When we think of the greatest of all time in anything, we find objective facts are difficult to overcome, but at times, subjective views of the individual are factors to consider. Examples of these are all around us. I will stick to the field of athletics, where objective facts abound.
Times and distances are as objective as they come, thus the fastest time or the longest distance determines the winner with few exceptions. An exception is in some field events. An athlete may throw or jump farther in the first round than any throws or jumps in the later rounds and lose the event.
Even though objective facts are extremely difficult to question or challenge, there may be subjective reason to debate their objectivity. We have seen it in many situations and the examples are numerous, such as Carl Lewis in the long jump; he does not have the long jump world record. Mike Powell is the world record holder. Are we to believe Mike Powell was a greater long jumper than Carl Lewis? For me, Carl Lewis, with his impeccable four Olympic and three world championship gold in the long jump, make me say he is the greatest long jumper of all time. If we compare Asafa Powell, the man with by far the most sub-10s in the 100m with Maurice Green, the man with whom the drive phase is associated, we see Asafa’s fastest time of 9.72 as against Maurice’s 9.79. Maurice won one gold and a bronze in the Olympic 100m to go with three world championship golds in the event plus one gold in the 200m. Asafa has two 100m world championships bronzes. Many will say Asafa was the more talented sprinter, but as we know, results in championships prove an athlete’s mettle. If we add Yohan Blake to the mix with his 9.69 and 19.26 clockings, it gets even messier. Yohan has Olympic silver in the 100m and 200m to go with a world championship gold in the 100m. His times surpass both Maurice and Asafa, while Asafa has the most sub-10s while Maurice has the coveted Olympic gold.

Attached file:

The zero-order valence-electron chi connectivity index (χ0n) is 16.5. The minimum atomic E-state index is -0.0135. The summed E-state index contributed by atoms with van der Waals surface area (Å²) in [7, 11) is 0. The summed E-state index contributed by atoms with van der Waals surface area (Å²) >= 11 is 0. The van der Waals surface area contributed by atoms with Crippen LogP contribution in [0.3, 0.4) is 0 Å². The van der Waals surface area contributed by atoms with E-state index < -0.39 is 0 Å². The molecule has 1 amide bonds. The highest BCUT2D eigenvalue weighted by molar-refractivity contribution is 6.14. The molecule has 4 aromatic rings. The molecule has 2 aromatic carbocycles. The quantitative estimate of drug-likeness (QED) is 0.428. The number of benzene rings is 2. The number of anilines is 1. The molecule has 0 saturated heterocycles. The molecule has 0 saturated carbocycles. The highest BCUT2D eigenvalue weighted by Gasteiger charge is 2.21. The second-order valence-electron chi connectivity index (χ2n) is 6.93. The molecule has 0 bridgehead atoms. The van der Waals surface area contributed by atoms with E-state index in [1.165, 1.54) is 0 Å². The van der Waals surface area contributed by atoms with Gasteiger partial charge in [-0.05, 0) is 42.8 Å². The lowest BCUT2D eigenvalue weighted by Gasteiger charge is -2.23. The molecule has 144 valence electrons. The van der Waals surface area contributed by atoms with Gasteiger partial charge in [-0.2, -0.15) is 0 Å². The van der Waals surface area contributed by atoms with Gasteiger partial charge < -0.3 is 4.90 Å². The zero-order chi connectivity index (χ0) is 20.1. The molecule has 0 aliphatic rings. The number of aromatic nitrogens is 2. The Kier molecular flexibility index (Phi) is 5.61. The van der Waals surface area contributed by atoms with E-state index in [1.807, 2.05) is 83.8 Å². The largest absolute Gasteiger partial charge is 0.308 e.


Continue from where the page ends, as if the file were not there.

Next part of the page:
At times, the debate is even more difficult to judge and at times one sees subjective reasoning morph into bias. A great example is deciding who the greatest female sprinter of all time is. Florence Griffith-Joyner (Flo Jo) has the official world records for both the 100m and 200m. Flo Jo’s times of 10.49 and 21.34 over the 100m and 200m, respectively, were way out there, leading many female athletes over the years to question the 100m record ratification in particular. In all fairness, for the purposes of comparison, we can only go by the official times.